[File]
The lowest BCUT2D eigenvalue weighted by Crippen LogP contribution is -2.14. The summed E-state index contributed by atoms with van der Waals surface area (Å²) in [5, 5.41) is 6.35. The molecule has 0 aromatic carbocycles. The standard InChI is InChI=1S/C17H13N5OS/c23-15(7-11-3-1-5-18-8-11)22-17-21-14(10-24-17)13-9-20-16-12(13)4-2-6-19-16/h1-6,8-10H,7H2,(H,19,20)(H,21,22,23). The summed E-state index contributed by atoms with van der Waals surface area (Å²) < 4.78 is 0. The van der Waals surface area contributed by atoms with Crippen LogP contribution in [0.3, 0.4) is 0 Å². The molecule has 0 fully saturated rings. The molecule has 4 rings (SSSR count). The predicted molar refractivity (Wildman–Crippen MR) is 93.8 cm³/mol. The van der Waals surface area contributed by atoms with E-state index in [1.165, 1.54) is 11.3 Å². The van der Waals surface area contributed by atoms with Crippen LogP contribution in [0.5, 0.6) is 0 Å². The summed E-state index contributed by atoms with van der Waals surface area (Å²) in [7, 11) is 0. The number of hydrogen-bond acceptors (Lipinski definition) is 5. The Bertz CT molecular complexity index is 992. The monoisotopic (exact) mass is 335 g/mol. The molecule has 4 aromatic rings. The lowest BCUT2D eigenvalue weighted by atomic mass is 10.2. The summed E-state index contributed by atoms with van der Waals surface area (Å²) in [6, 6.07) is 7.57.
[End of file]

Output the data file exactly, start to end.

The lowest BCUT2D eigenvalue weighted by Crippen LogP contribution is -2.14. The summed E-state index contributed by atoms with van der Waals surface area (Å²) in [5, 5.41) is 6.35. The molecule has 0 aromatic carbocycles. The standard InChI is InChI=1S/C17H13N5OS/c23-15(7-11-3-1-5-18-8-11)22-17-21-14(10-24-17)13-9-20-16-12(13)4-2-6-19-16/h1-6,8-10H,7H2,(H,19,20)(H,21,22,23). The summed E-state index contributed by atoms with van der Waals surface area (Å²) < 4.78 is 0. The van der Waals surface area contributed by atoms with Crippen LogP contribution in [0.3, 0.4) is 0 Å². The molecule has 0 fully saturated rings. The molecule has 4 rings (SSSR count). The predicted molar refractivity (Wildman–Crippen MR) is 93.8 cm³/mol. The van der Waals surface area contributed by atoms with E-state index in [1.165, 1.54) is 11.3 Å². The van der Waals surface area contributed by atoms with Crippen LogP contribution in [0.5, 0.6) is 0 Å². The summed E-state index contributed by atoms with van der Waals surface area (Å²) in [7, 11) is 0. The number of hydrogen-bond acceptors (Lipinski definition) is 5. The Bertz CT molecular complexity index is 992. The monoisotopic (exact) mass is 335 g/mol. The molecule has 4 aromatic rings. The lowest BCUT2D eigenvalue weighted by atomic mass is 10.2. The summed E-state index contributed by atoms with van der Waals surface area (Å²) in [6, 6.07) is 7.57.